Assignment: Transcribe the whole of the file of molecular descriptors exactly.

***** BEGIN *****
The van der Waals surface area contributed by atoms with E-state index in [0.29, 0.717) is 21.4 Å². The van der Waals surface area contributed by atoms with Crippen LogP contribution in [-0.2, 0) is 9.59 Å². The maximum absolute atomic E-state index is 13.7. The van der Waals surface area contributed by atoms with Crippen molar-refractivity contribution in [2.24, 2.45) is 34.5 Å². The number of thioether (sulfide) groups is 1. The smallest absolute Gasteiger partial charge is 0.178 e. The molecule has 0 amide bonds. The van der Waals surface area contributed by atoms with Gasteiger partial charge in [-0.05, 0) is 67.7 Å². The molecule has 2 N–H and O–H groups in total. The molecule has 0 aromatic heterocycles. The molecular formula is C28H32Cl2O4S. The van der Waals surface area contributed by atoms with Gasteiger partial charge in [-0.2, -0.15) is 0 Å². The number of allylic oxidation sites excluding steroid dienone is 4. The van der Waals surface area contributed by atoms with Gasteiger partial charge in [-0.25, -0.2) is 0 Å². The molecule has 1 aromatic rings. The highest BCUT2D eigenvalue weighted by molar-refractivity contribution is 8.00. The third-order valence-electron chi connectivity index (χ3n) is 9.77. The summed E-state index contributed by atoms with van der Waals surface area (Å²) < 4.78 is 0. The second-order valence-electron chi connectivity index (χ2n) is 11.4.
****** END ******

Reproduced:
The van der Waals surface area contributed by atoms with E-state index in [0.29, 0.717) is 21.4 Å². The van der Waals surface area contributed by atoms with Crippen LogP contribution in [-0.2, 0) is 9.59 Å². The maximum absolute atomic E-state index is 13.7. The van der Waals surface area contributed by atoms with Crippen molar-refractivity contribution in [2.24, 2.45) is 34.5 Å². The number of thioether (sulfide) groups is 1. The smallest absolute Gasteiger partial charge is 0.178 e. The molecule has 0 amide bonds. The van der Waals surface area contributed by atoms with Gasteiger partial charge in [-0.05, 0) is 67.7 Å². The molecule has 2 N–H and O–H groups in total. The molecule has 0 aromatic heterocycles. The molecular formula is C28H32Cl2O4S. The van der Waals surface area contributed by atoms with Gasteiger partial charge in [-0.2, -0.15) is 0 Å². The number of allylic oxidation sites excluding steroid dienone is 4. The van der Waals surface area contributed by atoms with Gasteiger partial charge in [-0.25, -0.2) is 0 Å². The molecule has 1 aromatic rings. The highest BCUT2D eigenvalue weighted by molar-refractivity contribution is 8.00. The third-order valence-electron chi connectivity index (χ3n) is 9.77. The summed E-state index contributed by atoms with van der Waals surface area (Å²) < 4.78 is 0. The second-order valence-electron chi connectivity index (χ2n) is 11.4.